Water Well Journal

June 2016

Water Well Journal

Issue link: http://read.dmtmag.com/i/681918

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Page 51 of 111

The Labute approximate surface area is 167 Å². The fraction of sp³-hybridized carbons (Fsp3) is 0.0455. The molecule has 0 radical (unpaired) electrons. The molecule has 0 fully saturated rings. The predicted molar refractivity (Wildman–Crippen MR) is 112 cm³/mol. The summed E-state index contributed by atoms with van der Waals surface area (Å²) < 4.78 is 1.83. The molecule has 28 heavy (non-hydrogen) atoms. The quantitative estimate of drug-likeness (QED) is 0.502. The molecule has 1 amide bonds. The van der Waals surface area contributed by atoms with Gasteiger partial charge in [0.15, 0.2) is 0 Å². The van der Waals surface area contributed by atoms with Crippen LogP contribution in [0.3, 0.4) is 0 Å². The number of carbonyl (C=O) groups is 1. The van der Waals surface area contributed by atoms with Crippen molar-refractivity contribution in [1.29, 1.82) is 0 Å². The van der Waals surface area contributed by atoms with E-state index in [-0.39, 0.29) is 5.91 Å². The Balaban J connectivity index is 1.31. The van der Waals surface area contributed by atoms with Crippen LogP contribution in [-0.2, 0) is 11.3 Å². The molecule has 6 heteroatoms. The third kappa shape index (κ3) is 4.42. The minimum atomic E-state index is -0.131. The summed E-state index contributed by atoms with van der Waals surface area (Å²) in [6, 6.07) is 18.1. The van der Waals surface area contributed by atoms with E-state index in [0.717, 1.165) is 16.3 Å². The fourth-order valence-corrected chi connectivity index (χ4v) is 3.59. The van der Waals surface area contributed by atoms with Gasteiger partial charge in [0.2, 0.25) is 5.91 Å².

T he level of customer service we provide will be the measuring stick our customers use to select and remain loyal to a supplier. We have been told this for several decades now. Meanwhile, the levels of loyalty have come under pressure to the point many observers insist loyalty no longer exists. Loyalty is a difficult area to measure as loyalty is driven from that part of our brain that has no ability to communicate. Communications comes from a different part of the brain. To make matters more difficult, customer service is an elu- sive measure in that it depends on expectations and percep- tions. What the customer expected to receive and what they perceive they did receive is what determines customer service. The customer owns these two elements and unless we ask we'll never know how we did. Now comes along technology to assist us in our pursuit of being the highest value provider to our marketplace. There are marketing tools which record telephone calls and through voice recognition can evaluate the quality of the call and the salesmanship of the employee serving the customer. Imagine that. We can have every telephone call received inbound or dialed outbound recorded. I want to set aside any privacy issues we might have in this discussion. A short disclaimer at the beginning of the call—"This call might be recorded for customer service purposes"—will usually address the major- ity of the concerns and deal with the opportunities with this new tool. Meeting Customer Needs We now can track each call, the content of the call (using key word identification), and the result of the call. This can be a powerful revenue-generating tool as well as a strong tool to use to develop employee skills. What could you do with such a tool? Well, you can know the volume of calls to each customer service employee and their individual results. What percentage of the inbound calls required a price check? What percentage required an avail- ability check? What were the conversion rates for each of these inquiries? Does it vary by individual? We can also provide our sales history to customers and then the software suppliers can track revenue vs. potential vs. plan for each customer in your territory. Do I have your atten- tion yet? One of the many aspects in the capital goods industries that has troubled me is our low market share for parts and labor. We are the primary supplier of the pump or the well or transporting water, yet how well do we manage the ongoing maintenance and repairs of the capital good? Who of our competitors also serve these same customers? How we deal with the market capture rates and our competitors goes a long way to determining our success. We have to know what the customer truly needs and wants. From these needs and wants we can determine what we have to excel at internally to satisfy those needs and wants. But we can excel in all aspect of our business and still be severely challenged if we don't know how effectively we are selling each time we touch a customer. We are dependent for our success on the individuals who I call your heroes—your frontline personnel talking to customers. What are we doing to help them succeed? How do we know how successfully they sell to your customers? In the past we didn't really know. Now we do. Today, we can provide for each phone number a range of pertinent statistics. How many calls? What type of a call was it? Did it generate an order? What is the ratio of calls to or- ders? What is the average order value? Did we ask for an order? If we did, what call to close ratio did we experience? You see now we can perform serious marketing work. We can develop strong training programs. We can produce an objective personnel evaluation and provide improvement opportunities. We can provide powerful incentive programs and much more. Evaluating Your Customer Service Okay, so how do your customer service people make out? Do you know? There are several consulting businesses that will come in and record your telephone calls and play them back to you. You can listen to the complete call. This can be very embar- rassing. I can't tell you how often I have listened to customers asking one of your employees for a price on a part and once they have the price, the call ends. The same holds true with the customer asking for the availability of a part. This brings me to selling training. Have your in-store per- sonnel had training on selling? Typically not. Most businesses RON SLEE THE AFTER MARKET CUSTOMER SERVICE AND SELLING How's this work? waterwelljournal.com 50 June 2016 WWJ We can be severely challenged if we don't know how effectively we are selling each time we touch a customer.

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